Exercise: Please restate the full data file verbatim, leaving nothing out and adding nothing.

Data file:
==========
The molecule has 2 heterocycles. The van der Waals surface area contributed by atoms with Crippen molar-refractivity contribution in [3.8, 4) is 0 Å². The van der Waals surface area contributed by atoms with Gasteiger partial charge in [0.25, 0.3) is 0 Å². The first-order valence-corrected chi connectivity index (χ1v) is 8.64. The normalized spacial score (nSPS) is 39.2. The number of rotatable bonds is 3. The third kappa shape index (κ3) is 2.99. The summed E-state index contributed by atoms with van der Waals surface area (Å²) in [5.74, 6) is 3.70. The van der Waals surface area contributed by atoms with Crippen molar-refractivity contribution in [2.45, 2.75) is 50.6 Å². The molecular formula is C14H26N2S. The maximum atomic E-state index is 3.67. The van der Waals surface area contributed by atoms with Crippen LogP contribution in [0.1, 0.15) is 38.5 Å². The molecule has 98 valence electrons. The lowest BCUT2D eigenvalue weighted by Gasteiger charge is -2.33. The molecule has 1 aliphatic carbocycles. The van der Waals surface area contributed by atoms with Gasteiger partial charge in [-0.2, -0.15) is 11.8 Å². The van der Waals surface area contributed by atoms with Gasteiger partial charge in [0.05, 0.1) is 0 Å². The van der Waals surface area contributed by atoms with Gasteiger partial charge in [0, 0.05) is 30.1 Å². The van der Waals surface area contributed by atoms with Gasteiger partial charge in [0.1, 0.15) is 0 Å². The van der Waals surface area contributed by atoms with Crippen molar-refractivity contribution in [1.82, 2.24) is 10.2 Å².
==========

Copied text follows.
The molecule has 2 heterocycles. The van der Waals surface area contributed by atoms with Crippen molar-refractivity contribution in [3.8, 4) is 0 Å². The van der Waals surface area contributed by atoms with Gasteiger partial charge in [0.25, 0.3) is 0 Å². The first-order valence-corrected chi connectivity index (χ1v) is 8.64. The normalized spacial score (nSPS) is 39.2. The number of rotatable bonds is 3. The third kappa shape index (κ3) is 2.99. The summed E-state index contributed by atoms with van der Waals surface area (Å²) in [5.74, 6) is 3.70. The van der Waals surface area contributed by atoms with Crippen molar-refractivity contribution in [2.45, 2.75) is 50.6 Å². The molecular formula is C14H26N2S. The maximum atomic E-state index is 3.67. The van der Waals surface area contributed by atoms with Crippen LogP contribution in [0.1, 0.15) is 38.5 Å². The molecule has 98 valence electrons. The lowest BCUT2D eigenvalue weighted by Gasteiger charge is -2.33. The molecule has 1 aliphatic carbocycles. The van der Waals surface area contributed by atoms with Gasteiger partial charge in [-0.2, -0.15) is 11.8 Å². The van der Waals surface area contributed by atoms with Gasteiger partial charge in [0.05, 0.1) is 0 Å². The van der Waals surface area contributed by atoms with Gasteiger partial charge in [0, 0.05) is 30.1 Å². The van der Waals surface area contributed by atoms with Gasteiger partial charge in [0.1, 0.15) is 0 Å². The van der Waals surface area contributed by atoms with Crippen molar-refractivity contribution in [1.82, 2.24) is 10.2 Å².